Logistics agreement with Russia shortly, in final stages with U.K.

They improve Navy’s operational turnaround and inter-operability on the high seas.

Updated - September 05, 2021 05:47 pm IST

Published - September 05, 2021 05:46 pm IST - NEW DELHI

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India is all set to conclude the bilateral logistics agreement with Russia soon while the agreement with the U.K. is in the final stages of conclusion. The Navy has been the biggest beneficiary of these administrative arrangements, signed with several countries, improving operational turnaround and increasing inter-operability on the high seas.

“With Russia, the Reciprocal Exchange of Logistics Agreement (RELOS) is likely to be signed in a month or two while the one with the U.K. is in the final stages and should see conclusion soon,” a defence source said. Negotiations with a few more countries including Vietnam are in the preliminary stages, officials said.

India has signed several logistics agreements with all Quad countries, France, Singapore and South Korea beginning with the Logistics Exchange Memorandum of Agreement (LEMOA) with the U.S. in 2016. The agreements are administrative arrangements facilitating access to military facilities for exchange of fuel and provisions on mutual agreement simplifying logistical support and increasing operational turnaround of the military when operating away from India.

The agreement with Russia is expected to be signed during the visit of Defence Minister Gen. Sergei Shoigu in the next couple of months to co-chair the Inter-Governmental Commission meeting along with his Indian counterpart Rajnath Singh. “We also expect the signing of the RELOS and a Navy-to-Navy cooperation MoU,” envoy in Russia D.B. Venkatesh Varma told The Hindu recently.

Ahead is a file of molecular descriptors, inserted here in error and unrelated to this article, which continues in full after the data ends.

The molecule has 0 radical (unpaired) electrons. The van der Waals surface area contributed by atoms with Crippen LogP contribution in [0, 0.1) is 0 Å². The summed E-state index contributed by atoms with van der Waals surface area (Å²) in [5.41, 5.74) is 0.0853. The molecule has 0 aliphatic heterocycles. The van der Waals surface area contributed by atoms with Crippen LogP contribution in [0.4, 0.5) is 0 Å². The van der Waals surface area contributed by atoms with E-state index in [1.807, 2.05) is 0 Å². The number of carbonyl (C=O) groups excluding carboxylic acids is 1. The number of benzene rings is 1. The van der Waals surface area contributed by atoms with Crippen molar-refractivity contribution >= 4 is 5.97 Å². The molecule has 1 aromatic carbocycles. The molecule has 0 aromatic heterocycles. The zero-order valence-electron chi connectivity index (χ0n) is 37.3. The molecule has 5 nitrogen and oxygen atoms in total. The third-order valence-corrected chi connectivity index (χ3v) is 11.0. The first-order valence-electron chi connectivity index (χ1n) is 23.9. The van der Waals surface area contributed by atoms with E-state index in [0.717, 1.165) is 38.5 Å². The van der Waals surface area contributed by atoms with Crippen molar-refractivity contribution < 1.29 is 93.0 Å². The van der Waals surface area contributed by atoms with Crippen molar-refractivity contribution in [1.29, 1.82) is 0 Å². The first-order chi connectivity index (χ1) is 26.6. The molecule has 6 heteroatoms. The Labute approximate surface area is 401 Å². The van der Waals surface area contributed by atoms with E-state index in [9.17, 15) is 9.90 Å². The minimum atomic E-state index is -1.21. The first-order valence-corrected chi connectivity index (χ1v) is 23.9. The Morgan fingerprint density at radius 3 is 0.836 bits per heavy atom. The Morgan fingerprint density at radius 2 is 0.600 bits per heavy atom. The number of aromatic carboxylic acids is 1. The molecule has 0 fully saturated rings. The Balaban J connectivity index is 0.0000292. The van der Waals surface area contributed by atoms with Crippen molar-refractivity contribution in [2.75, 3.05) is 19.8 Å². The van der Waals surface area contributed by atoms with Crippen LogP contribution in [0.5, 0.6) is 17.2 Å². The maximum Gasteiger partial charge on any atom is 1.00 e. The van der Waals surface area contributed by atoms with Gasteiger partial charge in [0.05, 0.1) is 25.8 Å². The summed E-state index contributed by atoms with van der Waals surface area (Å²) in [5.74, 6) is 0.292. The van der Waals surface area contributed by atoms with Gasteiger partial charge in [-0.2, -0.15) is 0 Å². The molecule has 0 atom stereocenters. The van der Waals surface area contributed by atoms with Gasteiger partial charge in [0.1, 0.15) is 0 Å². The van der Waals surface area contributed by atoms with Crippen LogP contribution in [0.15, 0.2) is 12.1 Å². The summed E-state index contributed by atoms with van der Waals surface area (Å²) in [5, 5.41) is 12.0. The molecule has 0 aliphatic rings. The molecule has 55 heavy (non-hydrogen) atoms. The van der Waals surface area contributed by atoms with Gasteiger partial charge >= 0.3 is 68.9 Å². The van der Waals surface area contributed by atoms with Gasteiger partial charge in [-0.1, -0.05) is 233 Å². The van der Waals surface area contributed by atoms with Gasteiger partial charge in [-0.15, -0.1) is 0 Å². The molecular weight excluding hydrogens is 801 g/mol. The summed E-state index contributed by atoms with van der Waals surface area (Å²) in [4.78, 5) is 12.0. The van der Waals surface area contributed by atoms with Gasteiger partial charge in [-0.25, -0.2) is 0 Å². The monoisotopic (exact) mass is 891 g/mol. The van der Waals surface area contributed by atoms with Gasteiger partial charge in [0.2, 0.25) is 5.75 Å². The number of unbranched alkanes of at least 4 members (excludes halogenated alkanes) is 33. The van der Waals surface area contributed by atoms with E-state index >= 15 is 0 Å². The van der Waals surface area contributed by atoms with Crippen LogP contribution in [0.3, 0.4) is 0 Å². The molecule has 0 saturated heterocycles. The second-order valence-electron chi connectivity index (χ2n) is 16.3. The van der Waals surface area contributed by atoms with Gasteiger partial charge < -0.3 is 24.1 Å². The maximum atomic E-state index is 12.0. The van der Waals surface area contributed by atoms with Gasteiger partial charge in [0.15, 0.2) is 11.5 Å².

Access to facilities in Arctic region

The RELOS, which has seen several delays, gives India access to Russian facilities in the Arctic region which is seeing increased global activity as new shipping routes open up and India’s own investments in the Russian Far East. In addition, it comes at a time when both nations are looking at significantly scaling up the already broad military-to-military cooperation.

While the two sides held the INDRA-NAVY 2021 in July and INDRA-ARMY 2021 in August, a contingent of 200 troops from the Army’s 3 Naga Regiment are currently in Russia for ZAPAD multinational exercise. Later this month, 200 soldiers from the Sikh LI Regiment will be in Russia for another multinational exercise Peace Mission.

Talking of the deepening cooperation, Mr. Varma had said they are looking at expanding the format of the exercises to make them “more complex, more sophisticated for exchange of experiences with regard to real time combat situations, including mobilisation of forces and their transportation across long distances, instant exercises, the impact of cyber, and the huge impact of drone technology on modern warfare”.

He said they were also looking at ideas for expanding cooperation in Central Asia and the “possibility of supplementing bilateral exercises with trilateral and multilateral ones — we are in discussion with the Russian side.”

Foundational agreements with U.S.

India has now signed all four foundational agreements with the US, LEMOA in 2016, Communications Compatibility and Security Agreement (COMCASA) in 2018 and Basic Exchange and Cooperation Agreement for Geo-Spatial cooperation (BECA)in 2020. While the General Security of Military Information Agreement (GSOMIA) was signed a long time ago, an extension to it, the Industrial Security Annex (ISA), was signed in 2019.

All logistics agreements are reciprocal, a Navy source said adding, “With the U.S., we have been constantly engaging at various levels, exchanges, exercises and Humanitarian Assistance and Disaster Relief (HADR) efforts, and all that has been under LEMOA.”

India now has access to encrypted communication systems from the U.S. under COMCASA and to geospatial information through BECA which cumulatively have been beneficial, officials said.

The agreements with the U.S. and those with Australia and Japan have been especially beneficial as they also operate several common military platforms along with India’s increasing share of U.S. origin platforms.

The Navy has also been signing maritime cooperation agreements with several countries including all Quad members and soon with Russia which also improve Maritime Domain Awareness among other things.

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